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Chilling at The Wild Center

January 29, 2013
Adirondack Daily Enterprise

The Wild Center is fast becoming a top draw in New York. The Boston Globe called it "the place to go" in the Adirondacks. The New York Times called it "stunning," and this summer the Museum adds a brand new film narrated by Oscar nominee Sigourney Weaver to its array of attractions. The movie, shown on the museum's one-of-a-kind Panoramas Theater takes visitors on a fascinating journey into the often cataclysmic history of the Adirondacks.

This is a new kind of museum, there are live animals for one, and staff that can help visitors see into the lives of all kinds of wildlife. The Museum has an outdoor campus with trails, its own river frontage and private pond, and its main museum exhibits housed in a 54,000-square-foot building mix up the indoors and outdoors with enviable results.

The Wild Center expertly helps its visitors see the surrounding Adirondacks. This is not a stuffy museum, and visitors praise it for letting them explore on their own terms. The museum was designed by the same firm responsible for the National Air & Space Museum in Washington, D.C and it shows. You enter the Wild Center through a soaring rotunda with floor-to-ceiling windows that offer unusual waist-high views of the pond that laps against the outside of the building. There's a lean-to in the Great Hall and a massive moving glacial ice wall that describes how last ice age carved the modern Adirondacks.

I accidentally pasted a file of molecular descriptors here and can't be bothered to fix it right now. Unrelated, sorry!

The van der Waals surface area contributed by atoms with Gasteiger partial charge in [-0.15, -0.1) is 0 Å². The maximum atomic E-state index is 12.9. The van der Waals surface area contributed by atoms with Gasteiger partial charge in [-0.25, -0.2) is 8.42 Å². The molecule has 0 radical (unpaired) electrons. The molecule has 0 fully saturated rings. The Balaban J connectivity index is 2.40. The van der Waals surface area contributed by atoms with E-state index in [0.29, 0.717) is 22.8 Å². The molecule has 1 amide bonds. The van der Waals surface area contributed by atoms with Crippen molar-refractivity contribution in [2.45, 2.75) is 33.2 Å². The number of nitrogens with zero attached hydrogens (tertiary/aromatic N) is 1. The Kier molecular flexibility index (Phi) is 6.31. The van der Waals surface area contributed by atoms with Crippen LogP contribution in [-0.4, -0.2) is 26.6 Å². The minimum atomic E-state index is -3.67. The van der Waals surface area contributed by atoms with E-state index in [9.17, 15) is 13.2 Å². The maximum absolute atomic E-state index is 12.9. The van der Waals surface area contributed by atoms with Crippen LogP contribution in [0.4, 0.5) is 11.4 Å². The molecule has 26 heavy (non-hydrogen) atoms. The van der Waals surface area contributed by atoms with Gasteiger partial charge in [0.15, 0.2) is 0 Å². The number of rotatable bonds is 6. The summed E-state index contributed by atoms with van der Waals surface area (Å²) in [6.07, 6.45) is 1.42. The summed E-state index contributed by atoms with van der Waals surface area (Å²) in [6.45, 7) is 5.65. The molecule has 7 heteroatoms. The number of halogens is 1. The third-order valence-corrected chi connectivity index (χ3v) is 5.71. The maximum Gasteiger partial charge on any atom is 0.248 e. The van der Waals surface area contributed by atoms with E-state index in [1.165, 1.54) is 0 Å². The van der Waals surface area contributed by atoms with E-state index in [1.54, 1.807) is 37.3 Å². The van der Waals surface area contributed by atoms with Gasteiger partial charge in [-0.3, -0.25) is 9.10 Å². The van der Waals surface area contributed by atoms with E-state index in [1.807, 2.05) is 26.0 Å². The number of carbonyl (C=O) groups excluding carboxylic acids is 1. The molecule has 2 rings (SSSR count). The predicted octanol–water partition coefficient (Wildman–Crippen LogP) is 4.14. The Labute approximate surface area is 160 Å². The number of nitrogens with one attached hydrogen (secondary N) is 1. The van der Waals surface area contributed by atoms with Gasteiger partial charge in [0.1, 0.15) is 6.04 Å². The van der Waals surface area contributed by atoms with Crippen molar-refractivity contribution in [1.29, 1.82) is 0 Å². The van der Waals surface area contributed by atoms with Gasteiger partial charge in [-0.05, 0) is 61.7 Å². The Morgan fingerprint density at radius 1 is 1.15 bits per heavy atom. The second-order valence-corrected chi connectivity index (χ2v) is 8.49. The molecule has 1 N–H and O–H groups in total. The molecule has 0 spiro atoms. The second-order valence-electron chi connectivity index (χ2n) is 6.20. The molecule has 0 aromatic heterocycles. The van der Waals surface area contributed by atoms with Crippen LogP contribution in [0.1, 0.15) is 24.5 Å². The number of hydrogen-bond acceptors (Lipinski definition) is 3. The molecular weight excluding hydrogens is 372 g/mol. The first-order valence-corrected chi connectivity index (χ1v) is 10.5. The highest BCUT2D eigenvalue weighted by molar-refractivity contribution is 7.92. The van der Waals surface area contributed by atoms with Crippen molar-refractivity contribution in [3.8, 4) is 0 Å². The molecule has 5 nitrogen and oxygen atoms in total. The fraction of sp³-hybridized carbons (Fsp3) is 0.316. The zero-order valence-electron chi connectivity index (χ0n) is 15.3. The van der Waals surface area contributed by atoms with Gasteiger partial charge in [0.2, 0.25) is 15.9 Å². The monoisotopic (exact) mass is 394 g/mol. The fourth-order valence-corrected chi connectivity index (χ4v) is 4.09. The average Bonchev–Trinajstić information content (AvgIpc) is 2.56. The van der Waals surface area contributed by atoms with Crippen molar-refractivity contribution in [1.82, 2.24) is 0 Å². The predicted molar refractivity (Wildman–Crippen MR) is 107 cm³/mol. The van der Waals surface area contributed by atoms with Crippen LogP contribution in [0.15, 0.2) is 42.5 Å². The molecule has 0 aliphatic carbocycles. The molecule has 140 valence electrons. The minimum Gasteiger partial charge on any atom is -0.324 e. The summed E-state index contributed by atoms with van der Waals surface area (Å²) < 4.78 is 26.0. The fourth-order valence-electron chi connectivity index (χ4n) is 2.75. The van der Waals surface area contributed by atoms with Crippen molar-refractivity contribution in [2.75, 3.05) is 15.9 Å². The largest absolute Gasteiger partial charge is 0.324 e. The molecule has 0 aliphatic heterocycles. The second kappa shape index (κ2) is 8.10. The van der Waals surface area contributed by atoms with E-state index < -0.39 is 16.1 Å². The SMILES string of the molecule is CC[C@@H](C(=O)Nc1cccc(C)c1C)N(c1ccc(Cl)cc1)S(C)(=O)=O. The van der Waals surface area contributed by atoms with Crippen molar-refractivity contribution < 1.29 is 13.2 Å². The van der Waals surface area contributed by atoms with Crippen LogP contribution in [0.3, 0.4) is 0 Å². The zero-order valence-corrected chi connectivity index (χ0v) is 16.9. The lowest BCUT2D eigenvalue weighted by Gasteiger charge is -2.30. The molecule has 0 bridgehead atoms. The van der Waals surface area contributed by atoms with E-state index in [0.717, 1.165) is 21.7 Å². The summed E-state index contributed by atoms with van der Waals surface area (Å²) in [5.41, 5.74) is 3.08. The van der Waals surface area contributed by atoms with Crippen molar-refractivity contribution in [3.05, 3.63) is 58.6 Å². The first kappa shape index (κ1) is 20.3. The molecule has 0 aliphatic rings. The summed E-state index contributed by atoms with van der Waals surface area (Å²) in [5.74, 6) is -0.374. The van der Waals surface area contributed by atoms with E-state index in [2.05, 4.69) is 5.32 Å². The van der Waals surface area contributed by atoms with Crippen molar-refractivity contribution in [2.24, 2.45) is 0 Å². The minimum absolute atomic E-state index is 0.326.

Article Photos

(Enterprise file photo — Jessica Collier)

Pass the glacier and you're on the Living River Trail - passing lakes, bogs, streams, rivers, waterfalls and forests to the summit of a High Peak. When they say "living river" they mean it. There are more than 2,000 live creatures in and around the Pataki Hall of the Adirondacks.

Nature infuses the Hall, including the sounds of cascading water from the plunge pool at the dramatic 20-foot-high Otter Falls. Here you can watch the Wild Center's resident otters show you exactly why they have a reputation for playful behavior.

There are plenty of interactives. You can feel how cold the earth was when the glaciers were two miles deep over the Adirondacks, or run your hands through a cloud.

The museum has a cafe, store and good trail system.

The Wild Center is located at 45 Museum Dr. in Tupper Lake. Visit online at www.wildcenter.org. Or call (518) 359-7800.

 
 

 

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